There are few statements that strike me so bizarre. “I don’t cook.” One might as well tell me they don’t breathe. Or drink. Or use the restroom. If you do not cook how do you eat? I always want to ask, despite already knowing the answer.
For some cooking is a dreaded task; another chore at the end of a day already filled with them. For those people the advent of jarred sauces, loaves of bread in plastic sleeves and whole dinners requiring no more than a swirl or two around a skillet are sanity savers. For me they’re the bane of it. But I wasn’t always this way.
If you’d known me several years ago you never would have imagined me a cook. To be entirely honest, neither did I. During the early days of courtship with my now husband I once fed him stew that more resembled slime than anything edible; it tasted only of corn starch. Another night the dinner I invested my very being to prepare consisted of fish fillets that weren’t just under-cooked, they were still frozen in the center. And on the first night in our new home together, I almost burnt it down just pre-heating the oven for a frozen pizza.
Suffice to say, in earlier years we ate our fair share of boxed dinners and microwaved meals. I feared it was the only way to keep our homeowner’s insurance from sky rocketing.
I don’t remember when — whether it was a momentary epiphany or a slow compounding of events — that my outlook on cooking changed, but somewhere over the course of time it did. It’s been several years now since our pantry has seen the likes of a pre-packaged meal; since our taste buds have been assaulted by sodium and preservatives from our dinner plates.
No matter the time of it’s origin, the preparation of food is now an integral component of our household’s very heartbeat. There are few exercises that render themselves so valuable to me as being wrist deep in the preparation of food; few rewards so sweet as the taste of hard work with a side of homemade biscuits.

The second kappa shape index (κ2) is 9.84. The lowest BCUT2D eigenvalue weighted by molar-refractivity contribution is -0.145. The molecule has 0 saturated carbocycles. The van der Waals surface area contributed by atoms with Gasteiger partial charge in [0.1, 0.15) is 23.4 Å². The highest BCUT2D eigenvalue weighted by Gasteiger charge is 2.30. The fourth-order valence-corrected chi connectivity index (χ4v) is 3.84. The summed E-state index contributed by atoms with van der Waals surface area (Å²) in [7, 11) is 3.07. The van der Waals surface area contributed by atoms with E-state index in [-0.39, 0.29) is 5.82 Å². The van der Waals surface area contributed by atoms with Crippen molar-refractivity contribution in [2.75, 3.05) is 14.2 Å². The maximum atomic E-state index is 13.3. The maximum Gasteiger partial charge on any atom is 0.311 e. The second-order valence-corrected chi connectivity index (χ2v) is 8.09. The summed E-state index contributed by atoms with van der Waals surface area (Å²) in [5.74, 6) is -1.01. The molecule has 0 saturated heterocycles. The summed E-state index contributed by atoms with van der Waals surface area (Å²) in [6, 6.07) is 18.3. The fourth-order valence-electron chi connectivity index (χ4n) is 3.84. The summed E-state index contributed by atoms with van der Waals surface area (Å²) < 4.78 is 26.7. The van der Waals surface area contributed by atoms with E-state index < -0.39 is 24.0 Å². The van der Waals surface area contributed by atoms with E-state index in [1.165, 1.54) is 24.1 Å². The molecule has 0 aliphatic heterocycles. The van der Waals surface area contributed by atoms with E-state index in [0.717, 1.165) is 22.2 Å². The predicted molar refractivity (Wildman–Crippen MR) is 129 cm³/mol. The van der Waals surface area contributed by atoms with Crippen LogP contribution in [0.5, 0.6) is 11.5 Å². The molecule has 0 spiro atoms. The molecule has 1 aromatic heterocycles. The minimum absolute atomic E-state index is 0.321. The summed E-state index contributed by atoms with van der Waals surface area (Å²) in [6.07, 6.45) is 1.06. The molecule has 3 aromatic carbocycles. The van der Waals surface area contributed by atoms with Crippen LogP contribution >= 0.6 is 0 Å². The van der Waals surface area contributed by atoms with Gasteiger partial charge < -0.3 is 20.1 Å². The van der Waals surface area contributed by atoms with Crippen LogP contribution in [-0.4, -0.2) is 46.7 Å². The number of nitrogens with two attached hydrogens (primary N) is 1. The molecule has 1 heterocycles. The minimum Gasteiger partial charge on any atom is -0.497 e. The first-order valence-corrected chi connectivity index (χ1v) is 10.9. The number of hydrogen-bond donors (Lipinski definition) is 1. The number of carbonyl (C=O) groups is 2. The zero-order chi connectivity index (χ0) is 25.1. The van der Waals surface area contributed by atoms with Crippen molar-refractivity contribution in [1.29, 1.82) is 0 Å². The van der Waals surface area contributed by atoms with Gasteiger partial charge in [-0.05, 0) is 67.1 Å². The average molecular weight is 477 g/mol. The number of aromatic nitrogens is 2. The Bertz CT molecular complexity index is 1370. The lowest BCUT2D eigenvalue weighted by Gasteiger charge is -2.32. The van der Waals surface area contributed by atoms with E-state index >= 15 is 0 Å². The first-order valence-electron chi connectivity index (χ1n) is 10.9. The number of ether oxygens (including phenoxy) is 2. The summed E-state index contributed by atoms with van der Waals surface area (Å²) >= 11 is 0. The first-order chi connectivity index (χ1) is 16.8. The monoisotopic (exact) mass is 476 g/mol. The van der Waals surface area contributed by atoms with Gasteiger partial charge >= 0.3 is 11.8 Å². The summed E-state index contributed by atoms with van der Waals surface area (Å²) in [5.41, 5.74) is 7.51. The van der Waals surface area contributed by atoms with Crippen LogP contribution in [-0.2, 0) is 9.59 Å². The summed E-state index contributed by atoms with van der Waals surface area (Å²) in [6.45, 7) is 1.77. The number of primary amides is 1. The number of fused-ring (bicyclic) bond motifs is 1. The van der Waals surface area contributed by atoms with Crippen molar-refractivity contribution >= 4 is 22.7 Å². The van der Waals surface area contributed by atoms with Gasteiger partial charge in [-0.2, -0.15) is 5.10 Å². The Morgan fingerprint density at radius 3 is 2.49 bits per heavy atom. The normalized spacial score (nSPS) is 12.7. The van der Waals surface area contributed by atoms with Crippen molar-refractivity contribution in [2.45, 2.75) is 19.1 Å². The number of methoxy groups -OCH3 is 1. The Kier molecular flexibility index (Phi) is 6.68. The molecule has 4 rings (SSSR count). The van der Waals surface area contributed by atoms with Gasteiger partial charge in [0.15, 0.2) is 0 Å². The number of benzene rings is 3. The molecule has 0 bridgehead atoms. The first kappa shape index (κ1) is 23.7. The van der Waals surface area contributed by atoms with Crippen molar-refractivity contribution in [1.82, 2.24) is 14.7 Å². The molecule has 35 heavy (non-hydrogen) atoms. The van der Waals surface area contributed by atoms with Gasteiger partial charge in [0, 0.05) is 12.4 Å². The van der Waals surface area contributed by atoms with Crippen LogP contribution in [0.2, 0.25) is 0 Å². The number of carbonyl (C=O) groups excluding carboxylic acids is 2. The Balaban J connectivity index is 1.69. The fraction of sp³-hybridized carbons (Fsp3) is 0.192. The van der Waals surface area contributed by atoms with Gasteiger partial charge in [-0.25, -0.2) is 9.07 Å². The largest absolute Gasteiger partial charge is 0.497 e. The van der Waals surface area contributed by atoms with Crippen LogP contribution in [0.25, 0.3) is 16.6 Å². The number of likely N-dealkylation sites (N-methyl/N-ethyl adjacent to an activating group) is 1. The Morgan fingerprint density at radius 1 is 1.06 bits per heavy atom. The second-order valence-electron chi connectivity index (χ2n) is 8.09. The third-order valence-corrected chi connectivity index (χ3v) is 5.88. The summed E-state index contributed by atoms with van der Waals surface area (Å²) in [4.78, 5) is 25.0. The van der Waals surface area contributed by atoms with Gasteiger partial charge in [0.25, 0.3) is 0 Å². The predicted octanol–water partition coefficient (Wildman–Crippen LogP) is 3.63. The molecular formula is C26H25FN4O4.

Unfortunately, as time wears on it becomes harder and harder to find recipes that don’t call for packaged ingredients. Increasingly recipes are coming from the big processed food companies themselves. Even my mailbox was graced last week with the latest issue of Kraft Food and Family. And while I may be comfortable taking ideas from magazines, The Food Network, and modern cookbooks and improvising with whole foods now, I distinctly remember a time when I wasn’t brave enough to even think about cooking without a full-recipe to follow to the letter.
Enter: Vintage cookbooks.
Without them I’d never have learned. There were times I remember glancing up from a collection of recipes I’d become completely enthralled in to find that the clock was striking one or two in the morning. Even where the recipes themselves may not have been of interest the vintage cookbooks I impulsively collected during that time never failed to provide humorous and yet thoroughly enlightening charts, graphs and tips in their wake.
Luckily, for those still feeling out the from-scratch cooking world, those dorkily obsessed with all things food and vintage combined, or those just looking for an entertaining glimpse into America’s domestic past, Etsy is ripe with vintage cookbooks like the First Edition Betty Crocker featured above. Or you could do as I did those years ago and hit local rummage sales and antique shops in your quest to fill the kitchen book shelves. The latter of course, offers the added perk of getting you connected with your local artisan and vintage community.
Happy shopping, happy cooking! But most of all, happy eating!
Do you have a favorite vintage cookbook? Share the title in the comments and I’ll feature your recommendations in an upcoming column!